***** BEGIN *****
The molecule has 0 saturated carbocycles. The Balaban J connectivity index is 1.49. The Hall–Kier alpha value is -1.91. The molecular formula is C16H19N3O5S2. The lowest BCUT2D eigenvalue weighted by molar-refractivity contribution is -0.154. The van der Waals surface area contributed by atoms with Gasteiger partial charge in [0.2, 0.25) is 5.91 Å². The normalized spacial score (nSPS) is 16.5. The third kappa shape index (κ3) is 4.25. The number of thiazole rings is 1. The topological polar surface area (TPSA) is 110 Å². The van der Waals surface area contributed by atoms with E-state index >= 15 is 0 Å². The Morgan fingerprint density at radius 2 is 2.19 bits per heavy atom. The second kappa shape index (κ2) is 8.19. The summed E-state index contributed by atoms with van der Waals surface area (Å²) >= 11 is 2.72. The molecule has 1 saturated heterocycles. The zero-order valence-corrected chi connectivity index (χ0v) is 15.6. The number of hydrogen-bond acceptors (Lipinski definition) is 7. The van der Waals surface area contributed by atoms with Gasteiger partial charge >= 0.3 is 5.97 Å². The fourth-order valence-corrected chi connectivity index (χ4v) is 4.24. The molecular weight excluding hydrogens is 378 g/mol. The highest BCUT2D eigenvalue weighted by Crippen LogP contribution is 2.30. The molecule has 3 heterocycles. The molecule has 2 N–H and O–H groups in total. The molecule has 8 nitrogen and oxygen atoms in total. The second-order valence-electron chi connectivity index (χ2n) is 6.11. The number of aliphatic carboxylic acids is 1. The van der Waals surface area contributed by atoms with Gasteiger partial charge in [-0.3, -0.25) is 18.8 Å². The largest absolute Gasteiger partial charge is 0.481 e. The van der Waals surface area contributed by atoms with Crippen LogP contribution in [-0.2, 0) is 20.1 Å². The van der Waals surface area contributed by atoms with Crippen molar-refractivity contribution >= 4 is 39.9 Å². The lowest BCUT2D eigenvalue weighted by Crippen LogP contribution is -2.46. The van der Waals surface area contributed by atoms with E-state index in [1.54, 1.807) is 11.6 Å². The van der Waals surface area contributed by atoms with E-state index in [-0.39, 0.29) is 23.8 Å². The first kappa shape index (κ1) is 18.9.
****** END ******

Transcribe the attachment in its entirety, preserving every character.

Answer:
The molecule has 0 saturated carbocycles. The Balaban J connectivity index is 1.49. The Hall–Kier alpha value is -1.91. The molecular formula is C16H19N3O5S2. The lowest BCUT2D eigenvalue weighted by molar-refractivity contribution is -0.154. The van der Waals surface area contributed by atoms with Gasteiger partial charge in [0.2, 0.25) is 5.91 Å². The normalized spacial score (nSPS) is 16.5. The third kappa shape index (κ3) is 4.25. The number of thiazole rings is 1. The topological polar surface area (TPSA) is 110 Å². The van der Waals surface area contributed by atoms with E-state index >= 15 is 0 Å². The Morgan fingerprint density at radius 2 is 2.19 bits per heavy atom. The second kappa shape index (κ2) is 8.19. The summed E-state index contributed by atoms with van der Waals surface area (Å²) >= 11 is 2.72. The molecule has 1 saturated heterocycles. The zero-order valence-corrected chi connectivity index (χ0v) is 15.6. The number of hydrogen-bond acceptors (Lipinski definition) is 7. The van der Waals surface area contributed by atoms with Gasteiger partial charge >= 0.3 is 5.97 Å². The fourth-order valence-corrected chi connectivity index (χ4v) is 4.24. The molecular weight excluding hydrogens is 378 g/mol. The highest BCUT2D eigenvalue weighted by Crippen LogP contribution is 2.30. The molecule has 3 heterocycles. The molecule has 2 N–H and O–H groups in total. The molecule has 8 nitrogen and oxygen atoms in total. The second-order valence-electron chi connectivity index (χ2n) is 6.11. The number of aliphatic carboxylic acids is 1. The van der Waals surface area contributed by atoms with Gasteiger partial charge in [-0.3, -0.25) is 18.8 Å². The largest absolute Gasteiger partial charge is 0.481 e. The van der Waals surface area contributed by atoms with Crippen LogP contribution in [-0.2, 0) is 20.1 Å². The van der Waals surface area contributed by atoms with Crippen molar-refractivity contribution >= 4 is 39.9 Å². The lowest BCUT2D eigenvalue weighted by Crippen LogP contribution is -2.46. The van der Waals surface area contributed by atoms with E-state index in [1.54, 1.807) is 11.6 Å². The van der Waals surface area contributed by atoms with E-state index in [-0.39, 0.29) is 23.8 Å². The first kappa shape index (κ1) is 18.9.